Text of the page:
Office vacancies in Pittsburgh market increase from 14.1 to 15.4 percent
By Sam Spatter
Published: Monday, April 8, 2013, 9:24 p.m.
Office vacancies in the Pittsburgh market increased in the three months ending March 31, despite a continuing decline in the amount of space available Downtown, according to a report.
The region's overall vacancy rate reached 15.4 percent, up from the 14.1 percent at the end of 2012, according to Newmark Grubb Knight Frank's First Quarter Office Market Trends report. It blamed the increase on subdued activity and the addition of more than 200,000 square feet of sublease space.
Sublease space is leased by an existing tenant, which has or will vacate the property, and wants to sublease the space to another tenant to reduce or meet its rental expense.
The Downtown office market improved, with its vacancy rate declining to 14.4 percent from 15.5 percent at the end of 2012.
There was a slight increase in vacancies in the tight Oakland/East End market, rising to 7.2 percent from 6.8 percent. The area with the highest vacancy rate is the eastern region with 30.8 percent, up from 26.5 percent.
A hectic pace of property sales Downtown during the fourth quarter of 2012 declined during the first quarter, the report said. Buyers rushed to take advantage of a real estate tax loophole, which ended Jan. 1.
Among the major leases Downtown during the January-March period were Leech Tishman at 525 William Penn Place; Schneider Downs at One PPG Place; and EQT Corp. adding space at EQT Plaza, 625 Liberty Ave.
Sam Spatter is a staff writer for Trib Total Media. He can be reached at firstname.lastname@example.org.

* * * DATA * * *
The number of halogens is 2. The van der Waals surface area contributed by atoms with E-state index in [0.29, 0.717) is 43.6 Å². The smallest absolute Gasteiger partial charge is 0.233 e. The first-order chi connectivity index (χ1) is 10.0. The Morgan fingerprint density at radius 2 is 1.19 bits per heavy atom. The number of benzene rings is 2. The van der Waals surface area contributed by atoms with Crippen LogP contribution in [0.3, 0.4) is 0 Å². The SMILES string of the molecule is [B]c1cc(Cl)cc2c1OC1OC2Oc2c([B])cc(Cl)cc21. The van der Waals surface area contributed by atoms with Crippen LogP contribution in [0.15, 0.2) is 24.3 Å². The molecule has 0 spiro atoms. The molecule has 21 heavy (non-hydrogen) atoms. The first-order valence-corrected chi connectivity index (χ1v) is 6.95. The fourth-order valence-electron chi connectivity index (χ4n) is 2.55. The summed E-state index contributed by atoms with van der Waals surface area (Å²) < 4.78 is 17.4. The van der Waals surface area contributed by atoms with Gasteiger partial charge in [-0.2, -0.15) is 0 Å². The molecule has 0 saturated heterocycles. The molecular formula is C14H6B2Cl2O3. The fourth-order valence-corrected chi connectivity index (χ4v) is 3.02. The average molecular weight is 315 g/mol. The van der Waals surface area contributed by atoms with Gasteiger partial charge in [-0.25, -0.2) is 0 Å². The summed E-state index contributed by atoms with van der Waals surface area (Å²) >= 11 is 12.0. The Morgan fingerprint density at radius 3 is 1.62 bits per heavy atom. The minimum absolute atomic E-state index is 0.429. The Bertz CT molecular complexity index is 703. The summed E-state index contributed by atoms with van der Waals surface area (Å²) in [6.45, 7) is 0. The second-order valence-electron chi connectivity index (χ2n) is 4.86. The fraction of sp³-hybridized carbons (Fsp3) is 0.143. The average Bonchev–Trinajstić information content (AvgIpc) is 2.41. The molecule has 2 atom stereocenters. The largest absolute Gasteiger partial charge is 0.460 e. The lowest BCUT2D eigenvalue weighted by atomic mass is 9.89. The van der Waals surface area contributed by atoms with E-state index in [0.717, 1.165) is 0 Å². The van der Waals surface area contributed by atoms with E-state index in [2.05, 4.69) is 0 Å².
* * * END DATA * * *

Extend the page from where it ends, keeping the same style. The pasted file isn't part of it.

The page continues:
Show commenting policy
TribLive commenting policy
You are solely responsible for your comments and by using TribLive.com you agree to our Terms of Service.
We moderate comments. Our goal is to provide substantive commentary for a general readership. By screening submissions, we provide a space where readers can share intelligent and informed commentary that enhances the quality of our news and information.
While most comments will be posted if they are on-topic and not abusive, moderating decisions are subjective. We will make them as carefully and consistently as we can. Because of the volume of reader comments, we cannot review individual moderation decisions with readers.
We value thoughtful comments representing a range of views that make their point quickly and politely. We make an effort to protect discussions from repeated comments either by the same reader or different readers.
We follow the same standards for taste as the daily newspaper. A few things we won't tolerate: personal attacks, obscenity, vulgarity, profanity (including expletives and letters followed by dashes), commercial promotion, impersonations, incoherence, proselytizing and SHOUTING. Don't include URLs to Web sites.
We do not edit comments. They are either approved or deleted. We reserve the right to edit a comment that is quoted or excerpted in an article. In this case, we may fix spelling and punctuation.
We welcome strong opinions and criticism of our work, but we don't want comments to become bogged down with discussions of our policies and we will moderate accordingly.
We appreciate it when readers and people quoted in articles or blog posts point out errors of fact or emphasis and will investigate all assertions. But these suggestions should be sent via e-mail. To avoid distracting other readers, we won't publish comments that suggest a correction. Instead, corrections will be made in a blog post or in an article.
- Startup aims to replace chicken, egg
- Investors put squeeze on prospective homeowners’ American dreams
- Employers say friends can ease work stress
- How can I delete my search history on Facebook?
- PNC to pay $81M to Freddie Mac to resolve problem mortgages
- Federal regulator OKs Peoples Gas’ acquisition of Equitable Gas
- American Eagle Outfitters’ quarterly profit down 68 percent
- Mercedes offers luxury for the rest of us
- Highmark eyes deal with Blue Cross company in northeast Pa.
- Market trends raise fears of stock bubble